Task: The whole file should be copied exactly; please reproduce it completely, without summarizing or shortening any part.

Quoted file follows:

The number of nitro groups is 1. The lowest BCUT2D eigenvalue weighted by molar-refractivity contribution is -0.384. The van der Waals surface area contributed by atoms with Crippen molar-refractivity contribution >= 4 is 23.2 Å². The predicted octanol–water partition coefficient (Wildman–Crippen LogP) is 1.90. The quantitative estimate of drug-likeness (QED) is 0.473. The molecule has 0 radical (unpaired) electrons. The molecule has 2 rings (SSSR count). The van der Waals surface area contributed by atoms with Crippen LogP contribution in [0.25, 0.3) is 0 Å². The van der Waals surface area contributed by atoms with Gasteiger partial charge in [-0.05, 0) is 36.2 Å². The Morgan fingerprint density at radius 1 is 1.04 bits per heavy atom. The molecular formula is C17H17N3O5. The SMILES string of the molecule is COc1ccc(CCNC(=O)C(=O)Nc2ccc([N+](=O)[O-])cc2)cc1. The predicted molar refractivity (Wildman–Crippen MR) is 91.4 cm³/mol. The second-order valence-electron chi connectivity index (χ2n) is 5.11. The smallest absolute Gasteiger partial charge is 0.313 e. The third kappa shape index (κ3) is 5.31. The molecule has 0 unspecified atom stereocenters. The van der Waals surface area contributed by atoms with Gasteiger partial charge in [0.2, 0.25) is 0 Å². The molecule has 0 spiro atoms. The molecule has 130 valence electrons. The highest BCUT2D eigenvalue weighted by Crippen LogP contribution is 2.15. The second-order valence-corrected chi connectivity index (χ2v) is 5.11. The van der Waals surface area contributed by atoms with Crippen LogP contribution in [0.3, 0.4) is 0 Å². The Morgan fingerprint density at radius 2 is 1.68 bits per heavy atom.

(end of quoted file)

The number of nitro groups is 1. The lowest BCUT2D eigenvalue weighted by molar-refractivity contribution is -0.384. The van der Waals surface area contributed by atoms with Crippen molar-refractivity contribution >= 4 is 23.2 Å². The predicted octanol–water partition coefficient (Wildman–Crippen LogP) is 1.90. The quantitative estimate of drug-likeness (QED) is 0.473. The molecule has 0 radical (unpaired) electrons. The molecule has 2 rings (SSSR count). The van der Waals surface area contributed by atoms with Crippen LogP contribution in [0.25, 0.3) is 0 Å². The van der Waals surface area contributed by atoms with Gasteiger partial charge in [-0.05, 0) is 36.2 Å². The Morgan fingerprint density at radius 1 is 1.04 bits per heavy atom. The molecular formula is C17H17N3O5. The SMILES string of the molecule is COc1ccc(CCNC(=O)C(=O)Nc2ccc([N+](=O)[O-])cc2)cc1. The predicted molar refractivity (Wildman–Crippen MR) is 91.4 cm³/mol. The second-order valence-electron chi connectivity index (χ2n) is 5.11. The smallest absolute Gasteiger partial charge is 0.313 e. The third kappa shape index (κ3) is 5.31. The molecule has 0 unspecified atom stereocenters. The van der Waals surface area contributed by atoms with Gasteiger partial charge in [0.2, 0.25) is 0 Å². The molecule has 0 spiro atoms. The molecule has 130 valence electrons. The highest BCUT2D eigenvalue weighted by Crippen LogP contribution is 2.15. The second-order valence-corrected chi connectivity index (χ2v) is 5.11. The van der Waals surface area contributed by atoms with Crippen LogP contribution in [0.3, 0.4) is 0 Å². The Morgan fingerprint density at radius 2 is 1.68 bits per heavy atom.